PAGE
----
New Health Guide

Normal and Abnormal Absolute Neutrophil Count

Nov 23, 2017

The absolute neutrophil count (ANC) measures how many neutrophil granulocytes in a person’s blood. Doctors and lab technicians calculate ANC based on the number of white blood cells, often combined on the percentage of mature and immature neutrophils. Immature neutrophils are known as bands. The count can be too low or too high, caused by a variety of possible health conditions.

What Is Absolute Neutrophil Count?

It is measured indirectly by multiplying the white blood cell count times the percent of neutrophils in the differential of the white count. A normal range for ANC is 1.5 to 8.0, which translates to 1500 to 8000/mm3. When a patient’s level is safe, it means no activities need to be restricted.

Sample Calculation

WBC count: 6,000 cells/mm3 of blood

Segs: 30% of the WBCs

Bands: 3% of the WBCs

Neutrophils (segs + bands): 33% of the WBCs

ANC: 33% X 6,000 = 2,000/mm3

ANC of 2,000/mm3, by convention = 2.0

Normal range: 1.5 to 8.0 (1,500 to 8,000/mm3)

Interpretation: Normal


Neutrophils are responsible for helping the body fight against infection. When neutrophils are low, a person becomes vulnerable to illness and infection. This sometimes occurs following chemotherapy or radiation treatment, or a blood or marrow transplant. Over time it should rise as new blood cells develop and mature.

Low Absolute Neutrophil Count

An ANC of less than 500 is said to have a low. Many things can cause a low neutrophil count. The condition is called neutropenia.


  • B12 or Folic Acid Deficiency. Too little B12 in the system causes a depletion of neutrophils. When there is a deficiency, the body is unable to perform normally.
  • Severe Bacterial Infection. Severe infections can destroy neutrophils. This typically occurs when pus forms in the blood.
  • Aplastic Anemia. Aplastic anemia occurs when there is an abnormal decrease in cells in the blood, usually because bone marrow is malfunctioning. Damage can be caused by medication, radiation, or infection.
  • Preleukemia and Leukemia. Leukemia is cancer that occurs in the blood that causes bone marrow to be replaced by white blood cells. Preleukemia occurs when there is a decrease in neutrophils, but full-blown cancer is not yet present.
  • Autoimmune Diseases. This occurs when the body produces proteins known as antineutrophil that destroy neutrophils. An example of this occurs in patients who suffer from lupus.
  • Hypersplenism. This condition causes an abnormal enlargement in the spleen and an increase in white blood cells. The spleen helps to ward off infection and removes old red blood cells.
  • Felty’s Syndrome. This syndrome causes a group of abnormal cell changes and usually accompanies rheumatoid arthritis. This is another type of immune disorder.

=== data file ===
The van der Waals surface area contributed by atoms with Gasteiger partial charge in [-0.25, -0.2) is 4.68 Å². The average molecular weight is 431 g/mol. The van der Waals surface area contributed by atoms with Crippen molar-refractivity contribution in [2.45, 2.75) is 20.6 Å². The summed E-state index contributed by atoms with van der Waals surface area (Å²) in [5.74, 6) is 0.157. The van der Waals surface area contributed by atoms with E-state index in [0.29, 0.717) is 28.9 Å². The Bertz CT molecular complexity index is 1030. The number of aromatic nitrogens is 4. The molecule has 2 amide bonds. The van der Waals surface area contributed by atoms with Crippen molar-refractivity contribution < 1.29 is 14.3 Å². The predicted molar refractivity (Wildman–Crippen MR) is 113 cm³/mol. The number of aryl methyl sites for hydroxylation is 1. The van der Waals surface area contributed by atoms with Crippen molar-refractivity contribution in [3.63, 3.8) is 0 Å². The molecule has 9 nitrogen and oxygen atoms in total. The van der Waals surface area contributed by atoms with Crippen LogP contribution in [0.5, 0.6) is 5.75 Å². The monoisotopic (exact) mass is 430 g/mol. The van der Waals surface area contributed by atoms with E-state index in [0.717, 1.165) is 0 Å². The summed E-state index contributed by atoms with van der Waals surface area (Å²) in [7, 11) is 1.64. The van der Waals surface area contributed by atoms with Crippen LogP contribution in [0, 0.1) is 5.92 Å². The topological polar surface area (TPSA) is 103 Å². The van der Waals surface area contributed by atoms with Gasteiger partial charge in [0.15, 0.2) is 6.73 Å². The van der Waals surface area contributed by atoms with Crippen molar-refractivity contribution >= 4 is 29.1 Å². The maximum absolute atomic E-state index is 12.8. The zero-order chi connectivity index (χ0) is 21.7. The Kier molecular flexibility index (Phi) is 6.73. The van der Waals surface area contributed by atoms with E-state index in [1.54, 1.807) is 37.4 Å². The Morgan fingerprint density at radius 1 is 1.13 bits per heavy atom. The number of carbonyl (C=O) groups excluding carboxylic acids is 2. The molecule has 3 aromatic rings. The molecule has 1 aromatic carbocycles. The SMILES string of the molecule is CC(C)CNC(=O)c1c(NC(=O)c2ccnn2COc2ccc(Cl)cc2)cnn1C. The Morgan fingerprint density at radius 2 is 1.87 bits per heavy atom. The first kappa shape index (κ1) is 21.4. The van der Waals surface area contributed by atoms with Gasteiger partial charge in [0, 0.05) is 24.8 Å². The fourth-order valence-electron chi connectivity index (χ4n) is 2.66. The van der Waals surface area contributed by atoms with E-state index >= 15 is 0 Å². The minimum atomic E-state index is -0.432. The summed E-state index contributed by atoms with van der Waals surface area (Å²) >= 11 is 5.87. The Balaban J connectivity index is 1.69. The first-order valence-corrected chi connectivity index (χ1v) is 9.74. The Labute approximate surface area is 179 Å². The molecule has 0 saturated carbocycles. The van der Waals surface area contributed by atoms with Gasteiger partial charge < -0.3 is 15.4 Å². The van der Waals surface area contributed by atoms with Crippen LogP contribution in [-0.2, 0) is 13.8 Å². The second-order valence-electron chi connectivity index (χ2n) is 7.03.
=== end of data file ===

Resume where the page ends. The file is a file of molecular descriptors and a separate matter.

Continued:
• Cardiopulmonary Bypass. This procedure can cause a low neutrophil count. This is an operation that moves blood flow away from the heart an lungs to the aorta.
  • Dialysis. Dialysis is used to support kidney function. It can trigger a low neutrophil count.
  • Medication Effects. Some medications cause neutrophil counts to drop. Typically, medications used to treat allergies, psychosis, and vomiting are culprits.


Treating neutropenia requires finding the underlying cause of the problem. Once it is determined why the count has dropped, a doctor will suggest the appropriate treatment. Options include:

  • Administration. This tracks the white blood cell growth in the body.
  • Antibiotics. These help fight infections that cause neutrophils to drop.
  • Granulocyte Transfusions. This is a type of white blood cells that is filled with microscopic granules. A transfusion increases the number in the system.
  • Corticosteroid Therapy. There are two hormones, glucocorticoids and mineralocorticoids, made by the outer portion of the adrenal gland. Both support neutrophil health.
  • Intravenous Immune Globulin. This is used for cases of immune-mediated neutropenia.

High Absolute Neutrophil Count

When a neutrophil count rises above 8000 it is considered high.


  • High Level Stress. Neutrophil counts rise when stress is placed on the body. It might be caused by exercise, nerves, or seizures.
  • Sudden Bacterial Infection. The onset of a bacterial infection can damage or cause inflammation in tissues, which can spike neutrophil levels.
  • Sudden Kidney Failure. Kidney failure causes a spike in neutrophil counts.
  • Ketoacidosis. This occurs when acids and poisons are produced by the body. When the condition is chronic, it causes neutrophil levels to rise.
  • Eclampsia. Eclampsia is rare, but it is very serious. It occurs when pregnant women experience convulsions as a result of a moderate or severe case of preeclampsia. This typically occurs in the second half of a pregnancy and includes the sudden onset of high blood pressure, high protein in the urine, and edema.
  • Cancer. Neutrophil counts can rise when cancer spreads in the body.
  • Hemolytic Anemia. This occurs when red blood cells are destroyed earlier than usual. These cells are responsible for carrying oxygen to the blood.
  • Polycythemia Vera. This causes a long-term increase in red blood cells, but doctors are not sure why it occurs.
  • Myeloid Metaplasia. This is a condition that causes bone marrow to grow in abnormal places in the body.
  • Medication Effects. Some medications can trigger a spike in neutrophil counts. An example of this is corticosteroids (like what is used to raise numbers when they low). These medications behave in the same way a natural corticosteroid hormone would in the body. These hormones control the body’s use of nutrients and the salt and water content of urine.